As the world settles into what is maybe the new “normal” with social distancing, masks, and little to no contact with nonfamily members, how does that look when shuffling children back and forth between different homes? Here are some things to consider when co-parenting through COVID-19 with an ex from a distance.
When parents separate, there are often difficulties with communication. Now more than ever, parents need to communicate, likely more often than they prefer. Most schools are closed, parents are working from home, or the oh-so-reliant grandparent can no longer provide childcare. This requires the parents to communicate about plans, pick up and drop off, and most importantly, are both parents practicing healthy habits during the pandemic. If you, or your ex-partner, continue to have communication problems, several apps have been created to assist with co-parenting. Two such examples are OurFamilyWizard and TalkingParents. Both provide the ability for parents to communicate easily and effectively, and allow utilizes calendars for planning purposes.
The virus has caused significant grief and inconvenience for everyone. Your children are likely confused or struggling emotionally. They are no longer seeing friends at school or playing sports. They are watching their summer fly by from the living room window. This, no doubt, is causing them stress and anxiety. Be patient and have compassion for their ever-changing mood as they try to navigate their new normal. Be patient with your ex-partner as they overcome schedule changes, the loss of employment, or sickness. After all, your local court may only be hearing emergency cases. Absent an emergency, the only option you have is patience.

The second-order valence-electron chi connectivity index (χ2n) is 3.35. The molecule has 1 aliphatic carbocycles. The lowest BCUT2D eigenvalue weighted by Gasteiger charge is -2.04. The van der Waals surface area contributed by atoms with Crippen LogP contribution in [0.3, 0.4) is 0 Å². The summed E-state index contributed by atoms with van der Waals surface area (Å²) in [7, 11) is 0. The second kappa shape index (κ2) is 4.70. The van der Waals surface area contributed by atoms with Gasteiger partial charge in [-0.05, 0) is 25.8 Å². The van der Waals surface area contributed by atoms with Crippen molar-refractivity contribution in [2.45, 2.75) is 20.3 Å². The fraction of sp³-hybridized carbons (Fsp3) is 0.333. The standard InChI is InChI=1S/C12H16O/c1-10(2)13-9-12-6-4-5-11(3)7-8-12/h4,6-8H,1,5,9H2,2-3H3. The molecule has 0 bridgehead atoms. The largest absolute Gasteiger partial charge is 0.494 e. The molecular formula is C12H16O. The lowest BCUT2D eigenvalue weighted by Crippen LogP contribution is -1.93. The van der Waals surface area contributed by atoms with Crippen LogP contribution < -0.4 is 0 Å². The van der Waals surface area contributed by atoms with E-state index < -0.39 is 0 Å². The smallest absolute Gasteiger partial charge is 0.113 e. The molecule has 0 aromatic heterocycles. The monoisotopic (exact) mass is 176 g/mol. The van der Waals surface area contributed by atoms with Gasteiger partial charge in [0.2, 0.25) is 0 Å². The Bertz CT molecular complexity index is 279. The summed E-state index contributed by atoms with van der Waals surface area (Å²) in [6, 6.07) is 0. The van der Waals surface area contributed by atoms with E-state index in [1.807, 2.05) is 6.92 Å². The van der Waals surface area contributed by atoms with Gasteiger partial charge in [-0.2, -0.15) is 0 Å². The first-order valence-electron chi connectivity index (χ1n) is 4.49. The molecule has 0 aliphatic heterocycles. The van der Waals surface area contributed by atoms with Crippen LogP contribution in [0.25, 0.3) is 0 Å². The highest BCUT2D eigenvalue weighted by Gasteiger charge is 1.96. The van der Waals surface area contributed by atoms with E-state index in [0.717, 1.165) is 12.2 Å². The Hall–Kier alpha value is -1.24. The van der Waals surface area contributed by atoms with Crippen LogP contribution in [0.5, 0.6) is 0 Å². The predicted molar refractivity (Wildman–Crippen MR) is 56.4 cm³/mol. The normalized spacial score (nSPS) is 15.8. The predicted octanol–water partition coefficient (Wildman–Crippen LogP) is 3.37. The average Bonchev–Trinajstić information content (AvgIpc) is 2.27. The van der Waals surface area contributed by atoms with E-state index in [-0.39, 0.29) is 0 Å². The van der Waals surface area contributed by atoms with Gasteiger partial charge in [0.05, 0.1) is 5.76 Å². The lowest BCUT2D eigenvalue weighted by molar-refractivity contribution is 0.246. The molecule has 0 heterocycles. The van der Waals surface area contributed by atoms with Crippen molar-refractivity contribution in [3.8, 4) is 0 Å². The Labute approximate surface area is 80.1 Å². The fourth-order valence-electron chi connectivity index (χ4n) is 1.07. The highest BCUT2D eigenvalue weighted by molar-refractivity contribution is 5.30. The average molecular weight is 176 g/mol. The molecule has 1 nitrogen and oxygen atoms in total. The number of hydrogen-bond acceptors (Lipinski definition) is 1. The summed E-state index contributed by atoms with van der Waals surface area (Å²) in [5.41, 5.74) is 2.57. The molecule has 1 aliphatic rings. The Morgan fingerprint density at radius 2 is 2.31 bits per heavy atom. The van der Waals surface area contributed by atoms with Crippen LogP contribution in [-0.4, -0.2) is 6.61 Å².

There are very few custody and visitation court orders in existence that address co-parenting consideration of COVID-19, or even something similar. That does not preclude you from fostering a relationship between your children and ex-partner. Set up Skype or Zoom calls for your children and their other parent or extended family members. Have the children write letters and ask that your ex-partner reciprocate. Start a Marco Polo account so your children can leave video messages for their other parent and extended family members. There are a multitude of ideas for you to assist your children in maintaining contact with your ex-partner if in-person contact is not feasible.
If you feel the current court order is not serving your child’s best interest, you should consult your family law attorney first rather than deviating from its requirements. Our attorneys are ready to meet with you over the phone or online.